The School Health Inspector shall, on the demand at any time of the Provincial Board of Health, make a report on the health conditions of the children attending any particular school or schools, or on any other condition in or around the school which might affect the health of the children.

An annual report shall be made at the termination of every school year by the School Health Inspector to the Provincial Board of Health; such report to be in such form as the Provincial Board of Health may require.

The Board of School Trustees, or teacher in charge, shall cause to be referred to a School Health Inspector (who in such case must be a duly qualified medical practitioner) for examination and diagnosis, as follows:

  1. Every child returning to school without a certificate recognized by the local health authorities after suffering from or being exposed to any contagious or infectious disease:
  2. Every child who has been absent on account of illness or from unknown cause:
  3. Every child who shows signs of being in ill-health or suffering from contagious or infectious disease, unless he is at once excluded from school by the teacher.
No child so referred to the School Health Inspector shall be permitted to return to school unless and until he delivers to the teacher in charge of the school a written certificate, signed by such Inspector, permitting such return.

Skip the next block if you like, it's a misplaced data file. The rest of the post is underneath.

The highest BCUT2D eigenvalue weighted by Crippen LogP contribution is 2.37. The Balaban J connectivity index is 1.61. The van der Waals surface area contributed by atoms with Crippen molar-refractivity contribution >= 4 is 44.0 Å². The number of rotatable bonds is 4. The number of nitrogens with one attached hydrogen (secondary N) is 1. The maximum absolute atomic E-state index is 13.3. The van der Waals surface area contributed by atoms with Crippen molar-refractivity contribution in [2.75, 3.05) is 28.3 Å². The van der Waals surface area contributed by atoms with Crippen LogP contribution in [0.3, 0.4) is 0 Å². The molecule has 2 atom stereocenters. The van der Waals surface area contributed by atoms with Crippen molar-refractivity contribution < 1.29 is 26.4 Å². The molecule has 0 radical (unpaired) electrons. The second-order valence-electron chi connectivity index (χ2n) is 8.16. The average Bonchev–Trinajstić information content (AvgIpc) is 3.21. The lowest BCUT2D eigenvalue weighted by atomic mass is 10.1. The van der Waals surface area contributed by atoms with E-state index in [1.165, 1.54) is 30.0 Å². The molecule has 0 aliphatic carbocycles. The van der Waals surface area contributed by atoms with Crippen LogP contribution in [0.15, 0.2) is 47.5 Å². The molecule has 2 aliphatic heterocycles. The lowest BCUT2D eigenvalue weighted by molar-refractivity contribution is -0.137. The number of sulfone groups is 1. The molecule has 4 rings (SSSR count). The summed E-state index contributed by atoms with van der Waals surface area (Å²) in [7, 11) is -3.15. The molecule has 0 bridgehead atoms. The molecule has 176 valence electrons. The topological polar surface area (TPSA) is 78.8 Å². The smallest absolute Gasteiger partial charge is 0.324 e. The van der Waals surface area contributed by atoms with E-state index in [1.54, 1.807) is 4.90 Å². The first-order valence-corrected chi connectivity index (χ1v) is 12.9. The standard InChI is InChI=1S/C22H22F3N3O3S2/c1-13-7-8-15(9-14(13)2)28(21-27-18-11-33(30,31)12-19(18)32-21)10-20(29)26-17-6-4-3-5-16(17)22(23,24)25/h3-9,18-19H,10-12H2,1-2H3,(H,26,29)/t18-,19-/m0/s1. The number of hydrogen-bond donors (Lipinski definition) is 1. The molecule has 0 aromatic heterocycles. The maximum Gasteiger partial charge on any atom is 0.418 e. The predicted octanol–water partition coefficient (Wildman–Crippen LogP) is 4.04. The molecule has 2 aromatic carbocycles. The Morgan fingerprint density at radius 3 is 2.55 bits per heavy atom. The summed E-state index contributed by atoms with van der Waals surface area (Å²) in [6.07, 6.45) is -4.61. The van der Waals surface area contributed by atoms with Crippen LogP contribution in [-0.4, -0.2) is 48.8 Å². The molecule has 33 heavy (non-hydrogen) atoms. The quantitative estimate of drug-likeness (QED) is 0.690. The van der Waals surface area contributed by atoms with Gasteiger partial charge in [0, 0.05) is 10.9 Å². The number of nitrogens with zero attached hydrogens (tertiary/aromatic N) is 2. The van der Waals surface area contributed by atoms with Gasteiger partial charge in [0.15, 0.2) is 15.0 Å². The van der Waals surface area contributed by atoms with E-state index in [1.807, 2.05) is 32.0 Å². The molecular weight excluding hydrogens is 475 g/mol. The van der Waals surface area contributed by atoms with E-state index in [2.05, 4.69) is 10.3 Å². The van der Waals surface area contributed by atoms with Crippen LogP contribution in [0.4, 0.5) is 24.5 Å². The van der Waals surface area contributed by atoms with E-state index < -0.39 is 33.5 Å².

In the case of schools in remote and isolated situations, the Board of School Trustees or teacher may make such other arrangements as may best carry out the purposes of this Act.

Whenever a child shows symptoms of small-pox, scarlet fever, measles, chicken-pox, tuberculosis, diphtheria, or influenza, tonsilitis, whooping-cough, mumps, scabies, ringworm, trachoma, or any other contagious or infectious disease, he shall immediately be sent home by the teacher in charge, or as soon as a safe and proper conveyance can be found, if such is necessary, and the Local Board of Health and Board of School Trustees shall at once be notified by such teacher.

It shall be the duty of the Board of School Trustees of each school district to see that the provisions of the "Health Act" are carried out as regards of the pupils attending school in their district.

The Provincial Board of Health shall prescribe the directions for tests of sight and hearing, and shall prescribe and furnish forms for test-cards, blanks, record-books, and other useful appliances for carrying out the purposes of this Act.


Source: British Columbia. Provincial Board of Health. Medical Inspection of Schools (Victoria, B.C.: King's Printer, 1913). Transcribed by Hayley Blain, History 349, Malaspina University-College, March 2001.